Curriculum Guidelines

nasac_logo_color2.pngThe most important aspect of the program is the curriculum. Programs need to have a comprehensive curriculum that provides the most current information for the field and offers students the knowledge and skill base necessary to meet the current standards of competence in the addictions field. Programs must demonstrate through course descriptions, outlines, and syllabi that the course objectives and requirements provide a comprehensive curriculum. Programs will also complete the TAP 21 content grid establishing that the courses cover the required content.

The curriculum standards are divided into two parts: (A) Knowledge, Theory, and Skill Development; and (B) Field Practice, and Supervised Training.

Download the NASAC Manual to learn about the specifications for each of the four levels of academic training (Associates, Bachelors, Masters, and Doctoral) for each curriculum standard.

Download the Tap 21 Crosswalk (2017).

Knowledge, Theory, and Skill Development

Standard 1: History

The curriculum shall include the historical development of the overall field of addiction prevention and treatment.

The history of addictive disorders along with the contexts in which prevention and treatment evolved, provide a foundation for understanding the present conditions in the profession, and a framework for understanding future evolution. This includes the knowledge of how the profession developed from various non-professional experiences, how other disciplines succeeded or failed in dealing with addictive disorders, as well as the social and political forces that impacted upon service delivery.

Standard 2: Substance Related and Addictive Disorder Counseling Skills

The curriculum will train students to have the knowledge, theory, and skills to provide the core functions of substance related and addictive disorders counseling.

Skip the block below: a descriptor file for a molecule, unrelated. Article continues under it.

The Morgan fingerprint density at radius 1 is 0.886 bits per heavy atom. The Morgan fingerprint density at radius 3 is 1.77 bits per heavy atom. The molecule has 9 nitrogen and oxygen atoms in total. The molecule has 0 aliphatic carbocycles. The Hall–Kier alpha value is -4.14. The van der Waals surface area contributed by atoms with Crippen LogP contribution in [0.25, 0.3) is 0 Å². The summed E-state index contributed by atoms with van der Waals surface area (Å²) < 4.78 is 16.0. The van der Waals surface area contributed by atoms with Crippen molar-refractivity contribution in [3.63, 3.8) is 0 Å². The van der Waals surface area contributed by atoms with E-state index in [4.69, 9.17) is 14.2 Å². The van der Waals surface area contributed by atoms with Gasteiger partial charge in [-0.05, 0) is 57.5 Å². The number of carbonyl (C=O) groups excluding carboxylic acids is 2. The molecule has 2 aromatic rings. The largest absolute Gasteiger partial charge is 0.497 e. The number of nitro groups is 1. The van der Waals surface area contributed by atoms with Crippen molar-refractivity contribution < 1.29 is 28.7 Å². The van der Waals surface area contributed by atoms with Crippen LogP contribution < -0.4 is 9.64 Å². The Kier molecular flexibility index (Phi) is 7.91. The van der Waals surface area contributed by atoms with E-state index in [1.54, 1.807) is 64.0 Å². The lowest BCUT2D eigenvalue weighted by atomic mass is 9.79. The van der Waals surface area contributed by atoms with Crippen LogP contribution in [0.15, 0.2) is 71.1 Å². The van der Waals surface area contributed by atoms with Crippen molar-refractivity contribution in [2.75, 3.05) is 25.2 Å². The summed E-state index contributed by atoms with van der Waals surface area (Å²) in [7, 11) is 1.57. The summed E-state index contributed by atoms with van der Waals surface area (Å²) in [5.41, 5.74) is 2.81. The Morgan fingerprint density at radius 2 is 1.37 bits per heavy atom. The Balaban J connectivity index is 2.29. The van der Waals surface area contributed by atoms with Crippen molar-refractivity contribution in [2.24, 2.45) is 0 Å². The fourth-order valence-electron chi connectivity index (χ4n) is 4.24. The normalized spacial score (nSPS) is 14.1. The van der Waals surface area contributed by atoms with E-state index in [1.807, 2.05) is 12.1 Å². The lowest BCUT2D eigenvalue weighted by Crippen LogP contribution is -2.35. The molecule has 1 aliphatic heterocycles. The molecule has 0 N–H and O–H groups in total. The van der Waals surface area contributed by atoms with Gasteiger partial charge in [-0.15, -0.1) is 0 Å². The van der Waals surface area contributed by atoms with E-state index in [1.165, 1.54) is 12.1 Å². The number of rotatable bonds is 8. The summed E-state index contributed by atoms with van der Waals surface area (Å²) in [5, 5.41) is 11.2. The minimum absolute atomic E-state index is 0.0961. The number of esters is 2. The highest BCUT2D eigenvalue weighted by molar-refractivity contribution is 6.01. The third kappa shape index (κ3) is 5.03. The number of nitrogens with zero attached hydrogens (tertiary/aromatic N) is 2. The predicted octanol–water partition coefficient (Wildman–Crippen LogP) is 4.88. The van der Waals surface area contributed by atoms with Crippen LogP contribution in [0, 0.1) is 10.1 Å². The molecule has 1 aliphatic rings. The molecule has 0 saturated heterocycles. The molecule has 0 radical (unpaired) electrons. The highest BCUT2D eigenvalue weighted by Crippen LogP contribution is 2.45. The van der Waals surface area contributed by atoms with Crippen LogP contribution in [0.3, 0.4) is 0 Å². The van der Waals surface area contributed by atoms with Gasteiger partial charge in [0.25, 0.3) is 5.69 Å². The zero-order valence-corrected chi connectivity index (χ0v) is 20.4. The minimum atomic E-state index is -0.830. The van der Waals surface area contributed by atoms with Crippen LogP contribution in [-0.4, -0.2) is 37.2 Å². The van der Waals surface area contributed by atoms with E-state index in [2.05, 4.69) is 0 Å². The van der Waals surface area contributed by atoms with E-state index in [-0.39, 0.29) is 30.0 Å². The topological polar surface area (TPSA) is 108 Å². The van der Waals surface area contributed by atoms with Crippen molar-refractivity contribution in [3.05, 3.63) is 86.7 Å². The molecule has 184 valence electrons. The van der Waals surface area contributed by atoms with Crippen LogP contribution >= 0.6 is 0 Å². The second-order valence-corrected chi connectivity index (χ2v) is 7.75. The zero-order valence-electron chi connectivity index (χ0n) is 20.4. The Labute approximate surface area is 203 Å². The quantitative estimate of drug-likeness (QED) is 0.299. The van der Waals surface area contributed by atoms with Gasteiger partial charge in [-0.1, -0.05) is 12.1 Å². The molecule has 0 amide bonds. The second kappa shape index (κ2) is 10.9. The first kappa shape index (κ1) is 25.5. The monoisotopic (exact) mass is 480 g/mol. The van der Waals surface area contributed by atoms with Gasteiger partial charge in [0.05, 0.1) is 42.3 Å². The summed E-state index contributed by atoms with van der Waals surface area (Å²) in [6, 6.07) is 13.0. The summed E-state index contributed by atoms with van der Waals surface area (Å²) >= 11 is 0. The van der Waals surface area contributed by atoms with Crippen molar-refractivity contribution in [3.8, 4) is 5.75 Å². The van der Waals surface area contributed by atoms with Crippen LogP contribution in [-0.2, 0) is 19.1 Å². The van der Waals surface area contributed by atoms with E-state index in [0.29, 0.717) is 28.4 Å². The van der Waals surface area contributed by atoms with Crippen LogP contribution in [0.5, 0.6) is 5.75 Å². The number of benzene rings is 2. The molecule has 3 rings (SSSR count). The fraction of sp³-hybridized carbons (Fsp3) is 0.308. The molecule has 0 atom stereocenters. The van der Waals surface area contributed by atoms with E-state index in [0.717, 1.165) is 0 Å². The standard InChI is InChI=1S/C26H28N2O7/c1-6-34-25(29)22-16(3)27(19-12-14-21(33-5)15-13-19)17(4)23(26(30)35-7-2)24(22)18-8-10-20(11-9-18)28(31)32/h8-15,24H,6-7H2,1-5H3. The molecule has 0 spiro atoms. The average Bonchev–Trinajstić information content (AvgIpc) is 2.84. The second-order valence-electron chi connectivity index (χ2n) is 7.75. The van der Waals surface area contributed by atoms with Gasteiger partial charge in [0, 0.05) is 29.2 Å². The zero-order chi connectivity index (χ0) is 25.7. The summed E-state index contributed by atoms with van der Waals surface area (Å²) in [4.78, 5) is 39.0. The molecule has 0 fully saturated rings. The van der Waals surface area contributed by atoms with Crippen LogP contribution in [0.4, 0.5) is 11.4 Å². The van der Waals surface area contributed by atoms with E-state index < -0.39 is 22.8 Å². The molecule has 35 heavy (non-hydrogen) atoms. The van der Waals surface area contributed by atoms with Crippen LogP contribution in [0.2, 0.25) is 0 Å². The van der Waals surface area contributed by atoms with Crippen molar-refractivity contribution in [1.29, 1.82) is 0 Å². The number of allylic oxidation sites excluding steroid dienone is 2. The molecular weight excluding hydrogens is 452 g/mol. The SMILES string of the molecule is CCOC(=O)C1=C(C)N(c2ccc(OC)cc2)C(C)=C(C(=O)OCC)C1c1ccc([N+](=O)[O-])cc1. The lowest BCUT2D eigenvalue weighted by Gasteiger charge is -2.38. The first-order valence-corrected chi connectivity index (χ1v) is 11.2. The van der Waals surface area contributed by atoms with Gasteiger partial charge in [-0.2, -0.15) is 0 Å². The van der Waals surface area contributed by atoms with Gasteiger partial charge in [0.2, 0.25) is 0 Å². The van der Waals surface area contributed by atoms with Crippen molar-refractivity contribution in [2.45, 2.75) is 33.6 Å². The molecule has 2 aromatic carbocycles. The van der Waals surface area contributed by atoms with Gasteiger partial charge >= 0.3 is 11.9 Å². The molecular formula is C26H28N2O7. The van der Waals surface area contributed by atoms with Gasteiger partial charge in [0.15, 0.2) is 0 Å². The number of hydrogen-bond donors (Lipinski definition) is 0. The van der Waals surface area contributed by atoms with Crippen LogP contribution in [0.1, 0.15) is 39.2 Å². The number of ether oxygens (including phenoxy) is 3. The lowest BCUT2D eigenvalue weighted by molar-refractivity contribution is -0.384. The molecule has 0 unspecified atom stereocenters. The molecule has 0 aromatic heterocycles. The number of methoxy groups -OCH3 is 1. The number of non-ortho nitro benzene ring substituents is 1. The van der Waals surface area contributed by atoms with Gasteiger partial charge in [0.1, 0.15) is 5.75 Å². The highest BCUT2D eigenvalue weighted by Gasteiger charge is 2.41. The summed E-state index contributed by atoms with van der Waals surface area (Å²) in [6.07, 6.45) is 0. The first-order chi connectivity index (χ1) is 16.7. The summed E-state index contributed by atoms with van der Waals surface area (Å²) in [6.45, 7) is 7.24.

For students being prepared to become substance related and addictive disorders professionals, the curriculum should include, at all levels, the 8 Skill Groups as well as the competencies laid out in the Technical Assistance Publication (TAP) Series 21, produced by the U.S. Department of Health and Human Services. The state where a college/institution is located may have different standards of practice, some will use a certification system, and others will use a licensure system. Curricula that is not intended to prepare counselors for certification or licensure as a substance related and addictive disorders professional may utilize only the relevant skills for their program.

The TAP 21 eight Skills Groups are:

  •  Treatment Admission
  •  Clinical Assessment
  •  Ongoing Treatment Planning
  •  Counseling Services
  •  Documentation
  •  Case Management
  • Discharge and Continuing Care
  • Legal, Ethical and Professional Growth Issues

Standard 3: Pharmacology and Physiology

The curriculum shall provide knowledge, theory and skills concerning pharmacology and physiology.

Students in the field of addiction studies need to have an appropriate level of
understanding of pharmacology as it relates to the physical, emotional, social, and intellectual dynamics of the whole person.

Standard 4: Assessment

The curriculum shall include specific knowledge, theory and skills necessary to provide an assessment for substance related and addictive disorders.

Standard 5: Treatment Modalities

The curriculum shall provide knowledge, theory and skills related to various substance related and addictive disorders treatment modalities.

Document that knowledge of the treatment modalities accepted as the current levels of care are identified, described in philosophy and theory, so that appropriate treatment planning and referral can take place.

Standard 6: Information Management and Recording Keeping

The curriculum shall provide for knowledge, theory and skills in information management.

Standard 7: Interpersonal Communications

Learning experiences shall be provided for the student to develop his or her interpersonal skills.

a. The ability to create genuine and empathetic relationships with others is central to the addiction professional.
b. These skills are applicable to all levels of education, and a greater proficiency is expected at each progressively higher level.

Standard 8: Administrative and Supervisory

Graduate and Post-graduate training shall include knowledge, theory and skills to provide administrative and supervisory competency.

At the Masters and Doctoral levels, graduates are expected to have supervisory and administrative skills, while Associate and Bachelor level workers need to know how to work under supervision.

Please review the NASAC Manual for additional information.